forever is only the beginning


I could see how easy it would be to fall into loving Bella. It would be exactly like falling: effortless. Not letting myself love her was the opposite of falling—it was pulling myself up a cliff-face, hand over hand, the task as grueling as if I had no more than mortal strength.

Twilight fans~

So, I made a post about this a little while ago, but I thought I’d give an update and try to help out my friend with marketing. Because marketing fucking sucks.

My friend @kearsonistheone is hosting an event on November 11th, 12th, and 13th on Facebook to discuss all things Twilight, existing and theoretical. There will be discussion posts, trivia posts, and you can even win a bunch of prizes she’s put together.

If you’re a fan of Twilight, this is a great chance to meet more fans and read a possible next installment in the series.

Check it out here ((, and be sure to join that group to take place in the event. Look at the pinned post, or message Kearson ((@kearsonistheone)), to find out more about the event and how you can participate.

Even if you don’t like Twilight, a reblog would mean the world, or sending the post to a friend who does like Twilight. Thank you, and I hope to see you there <3

Why Frank Castle Doesn’t Just Deserve Love—He Needs It

This meta COMPLETELY got away from me and is seriously long, but at @76bloodytrombones’ request, here is why Frank Castle deserves love. Except that my conclusion is not that he deserves love, but that he must find it in himself to love again or he will be gone forever, and only the Punisher will remain. 

1. In the beginning, Frank’s grief and guilt have distorted his memories of his family.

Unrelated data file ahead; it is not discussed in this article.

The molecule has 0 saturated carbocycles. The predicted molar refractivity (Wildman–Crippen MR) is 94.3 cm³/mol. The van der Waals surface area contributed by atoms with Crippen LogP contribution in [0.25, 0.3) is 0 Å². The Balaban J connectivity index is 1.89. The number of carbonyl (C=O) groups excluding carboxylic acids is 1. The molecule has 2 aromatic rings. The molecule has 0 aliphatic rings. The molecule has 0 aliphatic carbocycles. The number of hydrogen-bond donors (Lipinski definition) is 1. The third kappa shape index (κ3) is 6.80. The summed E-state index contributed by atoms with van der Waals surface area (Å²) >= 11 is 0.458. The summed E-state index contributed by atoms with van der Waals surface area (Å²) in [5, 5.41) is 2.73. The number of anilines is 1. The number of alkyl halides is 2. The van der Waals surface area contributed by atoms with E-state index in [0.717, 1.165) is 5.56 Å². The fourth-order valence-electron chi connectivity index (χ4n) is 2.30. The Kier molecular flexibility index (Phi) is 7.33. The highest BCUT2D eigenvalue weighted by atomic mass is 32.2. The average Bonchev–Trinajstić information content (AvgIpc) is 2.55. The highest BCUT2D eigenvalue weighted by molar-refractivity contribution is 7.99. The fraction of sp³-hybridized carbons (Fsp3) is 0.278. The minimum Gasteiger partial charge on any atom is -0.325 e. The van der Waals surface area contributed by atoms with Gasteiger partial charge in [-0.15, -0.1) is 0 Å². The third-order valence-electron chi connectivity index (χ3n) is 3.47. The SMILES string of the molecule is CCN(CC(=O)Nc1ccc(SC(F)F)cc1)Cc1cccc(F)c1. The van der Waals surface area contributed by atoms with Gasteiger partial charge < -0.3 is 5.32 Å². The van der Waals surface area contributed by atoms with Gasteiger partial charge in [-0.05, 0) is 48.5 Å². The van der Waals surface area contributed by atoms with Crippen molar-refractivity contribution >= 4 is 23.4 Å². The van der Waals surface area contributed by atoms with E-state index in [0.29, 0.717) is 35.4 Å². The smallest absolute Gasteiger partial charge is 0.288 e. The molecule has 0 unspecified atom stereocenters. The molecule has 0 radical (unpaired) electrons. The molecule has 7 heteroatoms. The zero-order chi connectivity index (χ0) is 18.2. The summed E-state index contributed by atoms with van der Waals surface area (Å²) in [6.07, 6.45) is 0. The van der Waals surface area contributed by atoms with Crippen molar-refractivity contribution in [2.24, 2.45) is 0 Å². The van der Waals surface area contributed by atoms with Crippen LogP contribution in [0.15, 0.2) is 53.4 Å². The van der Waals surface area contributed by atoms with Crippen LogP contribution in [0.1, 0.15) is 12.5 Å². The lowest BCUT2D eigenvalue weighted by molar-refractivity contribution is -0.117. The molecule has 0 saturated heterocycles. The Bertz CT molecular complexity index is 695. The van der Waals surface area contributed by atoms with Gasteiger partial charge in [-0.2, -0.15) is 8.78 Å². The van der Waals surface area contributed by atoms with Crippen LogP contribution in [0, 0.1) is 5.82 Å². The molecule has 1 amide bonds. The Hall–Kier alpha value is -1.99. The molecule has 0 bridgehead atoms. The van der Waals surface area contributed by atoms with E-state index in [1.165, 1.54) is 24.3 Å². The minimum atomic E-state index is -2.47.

In his fantastic book “Man’s Search for Meaning,” Auschwitz survivor and psychiatrist Viktor Frankl talks about one of his patients, a man who had lost his wife, who was consumed with grief. This man stopped going to work, stopped seeing his friends, stopped taking care of himself. He could not move on, he missed his wife so desperately, and he didn’t understand why he lived while she had to die.

Dr. Frankl helped this man to recover from his grief by reminding him that, if one of them had to live and one had to die, this man should want to be the one who lived—because he is the one who must now suffer, who must go on without the person he loved. If their positions had been reversed, it would have been this man’s beloved wife who suffered grief from the loss of her husband. By seeing the truth—that the living bear the pain that the dead have been released from, and that to be the one who lives is not necessarily the winning hand in a game of “who lives, who dies”—the man was able to finally come to terms with his grief. 

Like Dr. Frankl’s patient, Frank Castle has lost his wife and his children whom he loved desperately, and he is so consumed by grief and guilt at their loss (while he alone survived), that he punishes HIMSELF first and foremost. For Frank, who is caught in the emotional aftermath of his loss by virtue of both head trauma and self-torture, his penance for living when his family did not is to deprive himself of love, of friendship, of any pleasure of enjoyment that life may have to offer. 

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